The New York Times, Washington Post, Wall Street Journal world-wide newsbox (online), and Los Angeles Times all lead with yesterday's suicide car bombing outside the Baghdad Hotel that left at least six dead and about 30 injured, 10 critically. USAToday's lead says the military is looking into soldier suicides in Iraq, since, as one military psychiatrist said,the overall number of them "has caused the Army to be concerned." There have been at least 14 suicides among troops in Iraq in the past seven months. That's an annual rate of 17 suicides per 100,000 troops, about double the military's rate last year. Also, 478 soldiers have been sent home because of mental health issues.
According to early morning reports, one GI was killed and another injured with their armored troop carrier hit a land mine.
The papers mention that it's unclear whether there were one or two cars involved in the attack. But everybody agrees that at least one car barreled through a checkpoint to the hotel, at which point Iraqis guards opened fired and the car exploded. The car didn't make it to the hotel's driveway, and concrete anti-blast walls absorbed much of the explosion. The hotel itself, which houses some Iraqi Governing Council members and U.S. officials, wasn't significantly damaged. The Post's Rajiv Chandrasekaran, who was in the hotel at the time, says the blast was "so powerful that body parts were found on nearby roofs." (Here's an audio dispatch from Chandrasekaran, describing the scene.)
The WP notes that the attackers seemed to have good intel. One of the concrete barriers was down and in the process of being moved during the attack. "It was perfectly timed," said one American guard.
The papers also say that it's a bit of a mystery who was housed in the hotel, with plenty of people thinking CIA personnel were camped out there. The LAT, which says the hotel was "surrounded by heavy security and secrecy," notices a non-denial denial: A military spokesman said the place is not a "CIA facility."
The NYT mentions that the Iraqi victims were taken to Baghdad's main hospital, which features "grimy" beds. The chief doctor said the U.S. hasn't offered any help to treat the wounded. (Has the U.S. helped the hospital in general?)
The LAT mentions that there were 22 separate attacks on U.S. and allied soldiers yesterday, about double the average, though a spokesman said they go up and down like that. (What are most of these attacks? Or put another way, what exactly counts as an "incident"? Rock throwing? Only live ammunition?)
The WSJ gets hold of the draft of an Army report concluding that 1) contrary to the administration's claims, Saddam did not have big plans to blow oil fields, dams, and bridges; 2) among the biggest factors in the U.S.'s initial win was "Iraqi ineptitude"—most of Saddam's soldiers hadn't trained with live ammo in more than a year. "I worry that Pentagon is drawing cosmic lessons from the defeat of a truly inept enemy," said one analyst. "That is a big, big mistake."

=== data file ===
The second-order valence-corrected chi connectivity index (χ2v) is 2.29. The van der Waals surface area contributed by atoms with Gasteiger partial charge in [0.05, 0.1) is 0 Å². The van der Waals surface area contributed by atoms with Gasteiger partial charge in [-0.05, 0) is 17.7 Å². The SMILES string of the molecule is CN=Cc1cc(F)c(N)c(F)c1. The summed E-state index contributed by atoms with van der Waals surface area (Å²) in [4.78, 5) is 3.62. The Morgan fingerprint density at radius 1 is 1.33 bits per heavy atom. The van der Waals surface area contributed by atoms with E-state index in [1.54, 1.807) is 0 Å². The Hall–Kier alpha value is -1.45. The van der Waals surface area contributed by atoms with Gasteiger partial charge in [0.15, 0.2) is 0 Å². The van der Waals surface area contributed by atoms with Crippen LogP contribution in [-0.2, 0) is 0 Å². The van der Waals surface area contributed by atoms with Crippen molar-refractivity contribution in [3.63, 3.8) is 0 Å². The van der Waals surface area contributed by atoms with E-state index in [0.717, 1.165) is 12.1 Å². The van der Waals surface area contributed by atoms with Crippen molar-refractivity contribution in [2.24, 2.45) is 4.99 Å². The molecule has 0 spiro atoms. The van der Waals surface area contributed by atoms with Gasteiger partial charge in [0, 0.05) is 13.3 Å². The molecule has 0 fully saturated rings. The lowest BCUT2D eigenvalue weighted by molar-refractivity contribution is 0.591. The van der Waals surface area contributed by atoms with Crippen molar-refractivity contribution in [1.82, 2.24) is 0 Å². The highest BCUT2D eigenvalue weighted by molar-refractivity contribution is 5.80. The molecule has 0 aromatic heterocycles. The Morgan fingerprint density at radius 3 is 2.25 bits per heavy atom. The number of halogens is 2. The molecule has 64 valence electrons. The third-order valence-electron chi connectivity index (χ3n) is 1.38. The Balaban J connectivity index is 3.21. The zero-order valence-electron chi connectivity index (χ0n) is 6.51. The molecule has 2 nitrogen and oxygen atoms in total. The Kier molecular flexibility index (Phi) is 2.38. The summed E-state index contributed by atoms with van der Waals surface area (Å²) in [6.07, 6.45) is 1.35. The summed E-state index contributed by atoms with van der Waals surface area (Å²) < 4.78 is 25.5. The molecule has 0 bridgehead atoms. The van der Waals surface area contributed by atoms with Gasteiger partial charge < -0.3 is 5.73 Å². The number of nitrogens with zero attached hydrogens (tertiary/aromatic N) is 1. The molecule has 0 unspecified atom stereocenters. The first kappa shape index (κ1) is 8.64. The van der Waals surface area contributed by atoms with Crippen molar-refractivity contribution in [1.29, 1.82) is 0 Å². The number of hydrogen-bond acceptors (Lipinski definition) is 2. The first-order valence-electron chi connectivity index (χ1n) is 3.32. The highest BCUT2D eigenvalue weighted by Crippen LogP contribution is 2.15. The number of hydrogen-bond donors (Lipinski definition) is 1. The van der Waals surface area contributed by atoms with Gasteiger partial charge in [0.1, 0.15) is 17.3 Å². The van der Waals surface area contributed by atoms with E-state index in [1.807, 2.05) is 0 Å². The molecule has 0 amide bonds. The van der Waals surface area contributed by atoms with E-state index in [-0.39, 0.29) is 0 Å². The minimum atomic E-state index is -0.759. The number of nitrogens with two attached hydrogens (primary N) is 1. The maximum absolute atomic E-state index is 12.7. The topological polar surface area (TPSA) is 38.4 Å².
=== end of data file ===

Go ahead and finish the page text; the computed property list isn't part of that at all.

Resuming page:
The NYT fronts, and others stuff, suggestions from new Palestinian Prime Minister Ahmed Qurei that he'll step aside in three weeks, when his emergency Cabinet expires. Qurei made the statement as he continues to fight with Yasser Arafat over Arafat's demands to keep control of Palestinian security services.
The WP takes an interesting angle, emphasizing Qurei's decision to stick around: "PALESTINIAN CABINET DECIDES TO STAY ON DESPITE INFIGHTING." That seems a tad off given Qurei suggestions that he's only going to stick around until about Halloween. "We still have a crisis," one Palestinian politician told the Post. "Today was more of a damage control."
A front-page NYT piece unveils federal figures showing that with welfare reform, states' welfare spending has shifted from cash payouts to direct services, such as child care and job training. The proportion of state welfare money spent directly on cash assistance went from 77 percent in 1997 to 44 percent last year. "The old traditional welfare program is now an employment program," said one state welfare manager. "But it requires an upfront investment that may cost more in the short run. Child care alone may be more expensive than handing out a cash grant." The Times suggests that the trend partially explains why the number of people on "welfare"—typically defined as those getting cash payments—has been falling so dramatically.
In one of those articles only insiders will love, the WP's off-lead says the No Child Left Behind education reform bill is becoming a political liability for the White House. The Post doesn't focus on such minutia as whether or not the law is working and instead looks at the political fallout from the perception that it isn't: President Bush, says the Post, is going to be nailed for allegedly underfunding the program and for what "critics say are unreasonable standards." USAT has done some good reporting on the education act, suggesting that the standards are too rigid. (Slate looked at the law last month and said while it has flaws and need fixing, it's not all that bad nor underfunded.)